Five education stations, plus the ePoster gallery, will be located on the exhibition floor for convenient learning opportunities for attendees and exhibitors. This keeps attendees from being pulled off the floor and away from booths throughout the day. Tuesday wraps up with a happy hour on the show floor to allow for attendees to continue exploring the hall and networking with additional exhibitors.

We are also implementing a “workforce development Thursday” that will keep attendees engaged until the very end. This new initiative will spotlight job opportunities in wind, as well as the growing operations and maintenance segment of the wind industry. Field staff and wind technicians are invited to register for the Thursday program for free or attend the full event at a significantly discounted rate. Participating exhibitors will highlight current job openings and staff their booth with individuals ready to discuss opportunities within their company.

In addition, the last day of the show will have educational sessions that focus on relevant technical and operations and maintenance topics, as well as safety demos on the show floor.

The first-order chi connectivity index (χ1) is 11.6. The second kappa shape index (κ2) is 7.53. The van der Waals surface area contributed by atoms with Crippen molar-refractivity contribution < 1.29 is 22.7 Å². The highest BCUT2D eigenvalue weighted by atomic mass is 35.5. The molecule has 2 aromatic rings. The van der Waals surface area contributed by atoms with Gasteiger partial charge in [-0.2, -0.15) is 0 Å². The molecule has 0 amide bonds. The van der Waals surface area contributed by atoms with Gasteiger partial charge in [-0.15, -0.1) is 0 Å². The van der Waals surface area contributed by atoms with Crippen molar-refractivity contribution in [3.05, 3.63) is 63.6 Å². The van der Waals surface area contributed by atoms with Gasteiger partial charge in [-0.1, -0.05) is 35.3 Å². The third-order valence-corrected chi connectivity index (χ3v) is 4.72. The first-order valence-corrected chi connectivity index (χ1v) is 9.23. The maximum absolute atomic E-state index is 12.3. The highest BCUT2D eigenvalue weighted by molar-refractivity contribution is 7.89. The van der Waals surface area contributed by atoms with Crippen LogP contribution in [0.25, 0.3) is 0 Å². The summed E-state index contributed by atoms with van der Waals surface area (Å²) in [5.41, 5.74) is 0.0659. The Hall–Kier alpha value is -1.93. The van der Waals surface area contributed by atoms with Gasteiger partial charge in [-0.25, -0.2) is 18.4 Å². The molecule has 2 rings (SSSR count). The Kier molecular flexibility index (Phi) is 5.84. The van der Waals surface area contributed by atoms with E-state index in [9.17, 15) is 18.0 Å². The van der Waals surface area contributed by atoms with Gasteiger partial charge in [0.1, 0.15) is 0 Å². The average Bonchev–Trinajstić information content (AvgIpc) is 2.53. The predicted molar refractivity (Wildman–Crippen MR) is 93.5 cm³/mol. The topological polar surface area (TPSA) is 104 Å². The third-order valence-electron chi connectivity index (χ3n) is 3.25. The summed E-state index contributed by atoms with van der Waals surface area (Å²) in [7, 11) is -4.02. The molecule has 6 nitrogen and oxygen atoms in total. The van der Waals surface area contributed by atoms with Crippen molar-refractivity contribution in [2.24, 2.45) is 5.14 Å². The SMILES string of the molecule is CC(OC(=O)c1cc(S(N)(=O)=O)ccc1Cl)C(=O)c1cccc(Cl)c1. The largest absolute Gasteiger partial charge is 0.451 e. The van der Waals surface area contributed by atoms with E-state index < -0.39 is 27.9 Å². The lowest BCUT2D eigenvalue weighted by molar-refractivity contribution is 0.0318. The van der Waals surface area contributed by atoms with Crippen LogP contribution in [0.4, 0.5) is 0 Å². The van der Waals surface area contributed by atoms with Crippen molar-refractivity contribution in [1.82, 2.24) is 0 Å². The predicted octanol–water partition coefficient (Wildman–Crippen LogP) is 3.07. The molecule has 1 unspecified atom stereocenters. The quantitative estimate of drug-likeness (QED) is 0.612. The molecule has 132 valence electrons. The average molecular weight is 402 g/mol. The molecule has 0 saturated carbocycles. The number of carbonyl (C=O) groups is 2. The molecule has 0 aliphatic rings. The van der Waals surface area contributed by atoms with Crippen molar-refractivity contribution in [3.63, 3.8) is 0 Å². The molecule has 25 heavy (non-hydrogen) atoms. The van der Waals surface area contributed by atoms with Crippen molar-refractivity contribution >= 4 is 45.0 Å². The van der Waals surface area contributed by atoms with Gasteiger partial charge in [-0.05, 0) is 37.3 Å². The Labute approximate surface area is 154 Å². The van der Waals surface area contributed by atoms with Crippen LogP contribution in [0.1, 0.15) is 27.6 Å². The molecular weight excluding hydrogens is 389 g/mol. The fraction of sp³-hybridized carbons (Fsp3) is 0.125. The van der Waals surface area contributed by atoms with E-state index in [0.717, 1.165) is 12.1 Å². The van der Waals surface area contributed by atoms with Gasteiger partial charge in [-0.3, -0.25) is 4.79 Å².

Could you give a quick preview of what attendees will learn from your opening address?
Wind energy is the largest renewable energy source in the country and will become, along with solar and storage, the dominant long-run players on the clean grid of the future. While that future is exciting, getting from here to there is worth significant consideration and discussion.

In my remarks, I look forward to discussing how those of us in the wind and utility-scale renewables industry need to evolve our thinking, our behavior, and our companies to profitably move from our businesses of today to business models of the future. I will also share, importantly, how this growth and rapid evolution will create even more clean energy jobs in America, more opportunities for veterans, and greater prosperity across the rural and urban landscapes of America.

What are you personally looking forward to at this year’s show?
The vision behind this year’s theme, Wind Plus, is to bring together not only those working in wind but across energy sectors, local communities, individual land owners, and corporate energy buyers. This year’s program focuses on wind energy’s ability to thrive through innovation and collaboration while building alliances to propel the industry forward. I am really looking forward to taking this next step forward to powering the future, together!